Rest in Peace, Andy Hummel of Big Star

July 19, 2010

Right on the heels of Alex Chilton, Big Star bassist Andy Hummel has died at 59.

Hummel didn’t write a lot for Big Star, but he did contribute one of their best–the glorious “Way Out West.”

Rest in peace, Andy. I hope you are enjoying the reunion with Alex and Chris and working on some material I can check out when my time comes.

Big Star – “Way Out West”


Rest in Peace, the Mighty Ronnie James Dio

May 16, 2010

Today my heart is broken, Ronnie passed away at 7:45am 16th May. Many, many friends and family were able to say their private good-byes before he peacefully passed away. Ronnie knew how much he was loved by all. We so appreciate the love and support that you have all given us. Please give us a few days of privacy to deal with this terrible loss. Please know he loved you all and his music will live on forever.

- Wendy Dio

Well, that sucks.

Dio was responsible for Rainbow’s great “Man on the Silver Mountain” before doing something almost no one has ever done–successfully joining a popular existing band that had lost a charismatic frontman. Heaven and Hell is acknowledged by metal-lovers as standing proudly side-by-side with the classic early Black Sabbath albums with Ozzy Osbourne.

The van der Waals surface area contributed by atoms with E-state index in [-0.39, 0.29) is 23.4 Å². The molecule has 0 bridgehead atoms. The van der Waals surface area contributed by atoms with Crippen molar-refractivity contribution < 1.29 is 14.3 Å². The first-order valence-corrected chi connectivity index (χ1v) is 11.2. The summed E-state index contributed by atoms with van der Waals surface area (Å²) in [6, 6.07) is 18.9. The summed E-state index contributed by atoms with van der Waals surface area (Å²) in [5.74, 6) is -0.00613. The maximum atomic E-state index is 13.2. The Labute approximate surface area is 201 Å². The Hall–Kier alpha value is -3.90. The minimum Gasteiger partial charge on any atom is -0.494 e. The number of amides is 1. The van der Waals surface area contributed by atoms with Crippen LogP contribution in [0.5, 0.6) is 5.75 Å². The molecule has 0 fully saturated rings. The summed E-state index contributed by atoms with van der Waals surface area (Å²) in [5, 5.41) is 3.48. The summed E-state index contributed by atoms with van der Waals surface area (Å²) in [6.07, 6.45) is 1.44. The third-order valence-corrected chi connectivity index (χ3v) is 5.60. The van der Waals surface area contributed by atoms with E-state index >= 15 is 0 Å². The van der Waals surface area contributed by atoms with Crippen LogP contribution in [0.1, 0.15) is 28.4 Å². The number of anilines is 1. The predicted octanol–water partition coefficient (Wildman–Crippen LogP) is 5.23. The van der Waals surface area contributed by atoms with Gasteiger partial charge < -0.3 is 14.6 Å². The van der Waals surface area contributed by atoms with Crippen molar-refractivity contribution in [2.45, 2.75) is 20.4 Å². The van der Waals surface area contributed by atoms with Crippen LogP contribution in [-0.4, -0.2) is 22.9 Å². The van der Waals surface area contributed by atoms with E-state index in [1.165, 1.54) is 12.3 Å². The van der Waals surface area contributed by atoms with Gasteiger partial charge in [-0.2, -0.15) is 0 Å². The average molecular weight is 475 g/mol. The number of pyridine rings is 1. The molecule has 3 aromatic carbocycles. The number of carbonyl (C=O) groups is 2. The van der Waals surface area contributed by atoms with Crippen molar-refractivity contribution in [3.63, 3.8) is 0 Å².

His solo career produced at least three classics: “Holy Diver,” “Rainbow in the Dark,” and my favorite metal song of all time, “The Last in Line.”

In my imagination, I picture the Mighty Dio going to hell with his broadsword and slaying numerous devils and demons before his final confrontation with Satan himself. Slay, Dio, slay. Rock, Dio, rock.

Rainbow — “Man on the Silver Mountain”

Black Sabbath – “Neon Knights”

Dio – “The Last in Line”

Oh my goodness, do I love this song.

And I suppose this obituary wouldn’t be proper without acknowledging the greatest video in the history of videos.

Dio – “Holy Diver”

Did you know that Dio is largely responsible for popularizing the “devil horns” hand of rock? Is there anything awesome Dio didn’t do?


Rest in Peace, Malcolm McLaren

April 10, 2010